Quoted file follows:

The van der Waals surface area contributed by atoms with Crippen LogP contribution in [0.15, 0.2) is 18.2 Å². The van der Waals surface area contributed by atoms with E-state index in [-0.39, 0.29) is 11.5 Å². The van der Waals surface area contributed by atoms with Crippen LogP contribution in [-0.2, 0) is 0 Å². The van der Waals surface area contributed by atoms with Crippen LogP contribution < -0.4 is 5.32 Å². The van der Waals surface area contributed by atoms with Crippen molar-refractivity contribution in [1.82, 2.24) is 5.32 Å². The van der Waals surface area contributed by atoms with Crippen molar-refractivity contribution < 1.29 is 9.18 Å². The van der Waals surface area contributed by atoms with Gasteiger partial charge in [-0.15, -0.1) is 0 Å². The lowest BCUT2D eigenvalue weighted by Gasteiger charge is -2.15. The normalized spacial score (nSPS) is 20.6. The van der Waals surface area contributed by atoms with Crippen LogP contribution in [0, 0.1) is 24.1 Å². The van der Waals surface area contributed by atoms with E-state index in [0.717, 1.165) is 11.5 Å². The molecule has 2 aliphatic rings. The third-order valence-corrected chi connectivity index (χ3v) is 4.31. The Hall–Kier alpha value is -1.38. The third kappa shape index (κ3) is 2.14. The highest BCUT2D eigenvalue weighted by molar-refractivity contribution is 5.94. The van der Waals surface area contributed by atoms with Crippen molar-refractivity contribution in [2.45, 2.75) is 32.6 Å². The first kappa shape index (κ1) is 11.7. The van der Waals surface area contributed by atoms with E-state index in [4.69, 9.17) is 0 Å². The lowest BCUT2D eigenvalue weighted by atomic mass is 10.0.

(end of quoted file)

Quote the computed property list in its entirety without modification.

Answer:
The van der Waals surface area contributed by atoms with Crippen LogP contribution in [0.15, 0.2) is 18.2 Å². The van der Waals surface area contributed by atoms with E-state index in [-0.39, 0.29) is 11.5 Å². The van der Waals surface area contributed by atoms with Crippen LogP contribution in [-0.2, 0) is 0 Å². The van der Waals surface area contributed by atoms with Crippen LogP contribution < -0.4 is 5.32 Å². The van der Waals surface area contributed by atoms with Crippen molar-refractivity contribution in [1.82, 2.24) is 5.32 Å². The van der Waals surface area contributed by atoms with Crippen molar-refractivity contribution < 1.29 is 9.18 Å². The van der Waals surface area contributed by atoms with Gasteiger partial charge in [-0.15, -0.1) is 0 Å². The lowest BCUT2D eigenvalue weighted by Gasteiger charge is -2.15. The normalized spacial score (nSPS) is 20.6. The van der Waals surface area contributed by atoms with Crippen LogP contribution in [0, 0.1) is 24.1 Å². The van der Waals surface area contributed by atoms with E-state index in [0.717, 1.165) is 11.5 Å². The molecule has 2 aliphatic rings. The third-order valence-corrected chi connectivity index (χ3v) is 4.31. The Hall–Kier alpha value is -1.38. The third kappa shape index (κ3) is 2.14. The highest BCUT2D eigenvalue weighted by molar-refractivity contribution is 5.94. The van der Waals surface area contributed by atoms with Crippen molar-refractivity contribution in [2.45, 2.75) is 32.6 Å². The first kappa shape index (κ1) is 11.7. The van der Waals surface area contributed by atoms with E-state index in [4.69, 9.17) is 0 Å². The lowest BCUT2D eigenvalue weighted by atomic mass is 10.0.